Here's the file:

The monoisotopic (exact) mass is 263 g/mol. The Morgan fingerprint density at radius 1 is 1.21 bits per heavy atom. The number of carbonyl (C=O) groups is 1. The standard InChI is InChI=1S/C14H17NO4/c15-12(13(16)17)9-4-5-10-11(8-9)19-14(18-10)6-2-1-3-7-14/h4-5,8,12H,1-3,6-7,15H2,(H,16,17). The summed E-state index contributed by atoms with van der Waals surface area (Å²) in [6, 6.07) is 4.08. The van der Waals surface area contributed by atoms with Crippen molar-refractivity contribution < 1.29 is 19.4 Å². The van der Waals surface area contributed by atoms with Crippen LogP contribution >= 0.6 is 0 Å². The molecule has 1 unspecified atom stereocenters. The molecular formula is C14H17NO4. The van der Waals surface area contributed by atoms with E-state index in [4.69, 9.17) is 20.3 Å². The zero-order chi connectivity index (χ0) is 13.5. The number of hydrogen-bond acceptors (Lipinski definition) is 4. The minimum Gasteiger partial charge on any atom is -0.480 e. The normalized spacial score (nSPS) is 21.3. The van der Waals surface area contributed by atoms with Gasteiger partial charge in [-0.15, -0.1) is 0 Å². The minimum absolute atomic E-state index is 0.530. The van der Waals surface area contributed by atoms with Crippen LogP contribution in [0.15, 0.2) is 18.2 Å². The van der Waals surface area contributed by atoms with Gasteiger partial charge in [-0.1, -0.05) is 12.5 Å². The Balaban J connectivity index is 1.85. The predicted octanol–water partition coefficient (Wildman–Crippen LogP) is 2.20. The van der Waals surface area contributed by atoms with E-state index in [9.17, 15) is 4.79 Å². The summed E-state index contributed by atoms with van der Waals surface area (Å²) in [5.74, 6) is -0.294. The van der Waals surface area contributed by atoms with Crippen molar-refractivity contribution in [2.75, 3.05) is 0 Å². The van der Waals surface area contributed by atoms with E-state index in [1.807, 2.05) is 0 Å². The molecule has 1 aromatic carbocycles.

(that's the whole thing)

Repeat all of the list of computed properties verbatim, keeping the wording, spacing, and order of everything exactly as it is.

The monoisotopic (exact) mass is 263 g/mol. The Morgan fingerprint density at radius 1 is 1.21 bits per heavy atom. The number of carbonyl (C=O) groups is 1. The standard InChI is InChI=1S/C14H17NO4/c15-12(13(16)17)9-4-5-10-11(8-9)19-14(18-10)6-2-1-3-7-14/h4-5,8,12H,1-3,6-7,15H2,(H,16,17). The summed E-state index contributed by atoms with van der Waals surface area (Å²) in [6, 6.07) is 4.08. The van der Waals surface area contributed by atoms with Crippen molar-refractivity contribution < 1.29 is 19.4 Å². The van der Waals surface area contributed by atoms with Crippen LogP contribution >= 0.6 is 0 Å². The molecule has 1 unspecified atom stereocenters. The molecular formula is C14H17NO4. The van der Waals surface area contributed by atoms with E-state index in [4.69, 9.17) is 20.3 Å². The zero-order chi connectivity index (χ0) is 13.5. The number of hydrogen-bond acceptors (Lipinski definition) is 4. The minimum Gasteiger partial charge on any atom is -0.480 e. The normalized spacial score (nSPS) is 21.3. The van der Waals surface area contributed by atoms with Gasteiger partial charge in [-0.15, -0.1) is 0 Å². The minimum absolute atomic E-state index is 0.530. The van der Waals surface area contributed by atoms with Crippen LogP contribution in [0.15, 0.2) is 18.2 Å². The van der Waals surface area contributed by atoms with Gasteiger partial charge in [-0.1, -0.05) is 12.5 Å². The Balaban J connectivity index is 1.85. The predicted octanol–water partition coefficient (Wildman–Crippen LogP) is 2.20. The van der Waals surface area contributed by atoms with E-state index in [9.17, 15) is 4.79 Å². The summed E-state index contributed by atoms with van der Waals surface area (Å²) in [5.74, 6) is -0.294. The van der Waals surface area contributed by atoms with Crippen molar-refractivity contribution in [2.75, 3.05) is 0 Å². The van der Waals surface area contributed by atoms with E-state index in [1.807, 2.05) is 0 Å². The molecule has 1 aromatic carbocycles.